Ms. Marvel(pop culture)
For a long time, Marvel Comics has been ever-vigilant in its quest to preserve ownership of characters and names. This has led to a host of female counterparts to male stars, such as Spider-Woman and She-Hulk, and a plethora of heroes with the word “Marvel” in their names. Having secured copyright on the names Captain Marvel (some three decades after the Fawcett star first hit the stands), Marvel Boy, and Marvel Girl, it was Ms. Marvel’s turn at stardom. The job of fleshing out the new character’s identity fell to writer/editor Gerry Conway. In the first issue’s editorial (Ms. Marvel #1, January 1977), Conway fell over himself to stress his feminist credentials and practically apologized for not being female, but rhetoric aside, this liberated heroine was cast very much in the typical, action-packed Marvel mold.
Ms. Marvel was Carol Danvers, a character created by Roy Thomas and artist Gene Colan, previously seen as a NASA security chief in the early days of the 1960s Captain Marvel strip, but now branching out into magazine editing, as the Gloria Steinem of the Marvel Universe. Unbeknownst to her, during a heated battle years earlier, when she was caught in an explosion next to Captain Marvel, some of his alien genetic structure had melded with hers, creating a Kree/human hybrid. This manifested itself in blackouts during which she donned a more revealing, navel-baring version of the Captain’s duds and flew off to batter ne’er-do-wells. In time, her two personalities merged and she acquired a family, a new writer (the X-Men’s Chris Claremont), a (navel-covering) costume revamp, and her own villains. The latter included future X-Men villain Mystique (in issue #16), Deathbird, Steeplejack, and Hecate. Later developments included a guest appearance by Captain Marvel, in issue #19, and a zippy new black costume designed by the late Dave Cockrum in the following issue. However, by its twenty-third issue, the comic was dead (the unpublished issue #24 would have debuted another future X-Men regular, Rogue).
Despite (or because of) the comic’s cancellation, Ms. Marvel immediately resurfaced in The Avengers (from #181) and experienced the first of many traumatic events, when she suddenly became pregnant by an interdimensional admirer called Marcus (son of occasional Avengers foe, Immortus). Within a week, she gave birth to an infant Marcus; it turned out to be a confusing plan to allow him to escape his otherworldly imprisonment, as he instantaneously grew to maturity and the two went off into the sunset, hand in hand. Except, of course, it was all an evil mind-control plot, and an embittered Carol Danvers reappeared a year later, only to be zapped by Rogue, who stole her powers and mind. The X-Men’s Professor X restored some of her consciousness, but after convalescing with the team for a while, she was captured by evil aliens, the Brood, who experimented on her, ultimately unleashing her full, Kree-engineered cosmic power. Confused? You will be….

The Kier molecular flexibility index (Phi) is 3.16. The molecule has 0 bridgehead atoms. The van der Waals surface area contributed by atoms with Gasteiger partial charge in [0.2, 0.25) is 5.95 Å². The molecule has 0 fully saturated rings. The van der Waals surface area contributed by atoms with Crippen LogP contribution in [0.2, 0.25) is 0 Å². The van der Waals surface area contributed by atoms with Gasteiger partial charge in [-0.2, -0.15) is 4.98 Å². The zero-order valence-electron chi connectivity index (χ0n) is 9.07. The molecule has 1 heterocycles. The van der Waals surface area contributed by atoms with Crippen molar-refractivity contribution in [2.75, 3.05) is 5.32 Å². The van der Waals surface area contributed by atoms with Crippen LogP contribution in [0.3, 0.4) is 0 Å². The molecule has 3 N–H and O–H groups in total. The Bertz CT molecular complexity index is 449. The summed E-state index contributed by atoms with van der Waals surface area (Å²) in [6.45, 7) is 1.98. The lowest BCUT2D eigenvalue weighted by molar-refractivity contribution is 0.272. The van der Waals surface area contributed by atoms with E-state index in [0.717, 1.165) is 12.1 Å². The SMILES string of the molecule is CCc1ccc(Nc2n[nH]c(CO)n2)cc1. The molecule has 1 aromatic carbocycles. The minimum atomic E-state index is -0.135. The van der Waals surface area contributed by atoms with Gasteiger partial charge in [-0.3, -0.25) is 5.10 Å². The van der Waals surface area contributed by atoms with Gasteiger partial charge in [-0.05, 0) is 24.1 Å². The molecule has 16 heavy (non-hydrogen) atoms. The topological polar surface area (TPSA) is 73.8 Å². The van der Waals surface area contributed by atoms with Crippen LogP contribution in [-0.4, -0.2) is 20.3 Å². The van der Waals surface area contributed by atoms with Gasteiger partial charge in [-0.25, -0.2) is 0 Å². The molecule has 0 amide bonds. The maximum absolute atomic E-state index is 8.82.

Now calling herself Binary (in X-Men #164, 1982) and drawing almost limitless power from a “white hole,” she punched Rogue into orbit, and overcome with remorse, hooked up with a bunch of intergalactic pirates called the Starjammers, leaving the known universe for the rest of the 1980s. On eventually returning to Earth, she rejoined the Avengers, put on her earlier costume, and started calling herself Warbird (for no obvious reason). As a reasonably settled member of the Avengers, the future should have been secure for Danvers, but as her powers inexplicably began to wane, she turned to the bottle and was eventually court-martialed out of the team for reckless behavior. Post-millennial developments included a move to Seattle, where the soused superheroine hit rock-bottom and joined Alcoholics Anonymous. This led ultimately to a recall (her third) to the Avengers, where she looks set to stay for the duration. Her own new Ms. Marvel series was launched in 2006 and continued into 2010. —DAR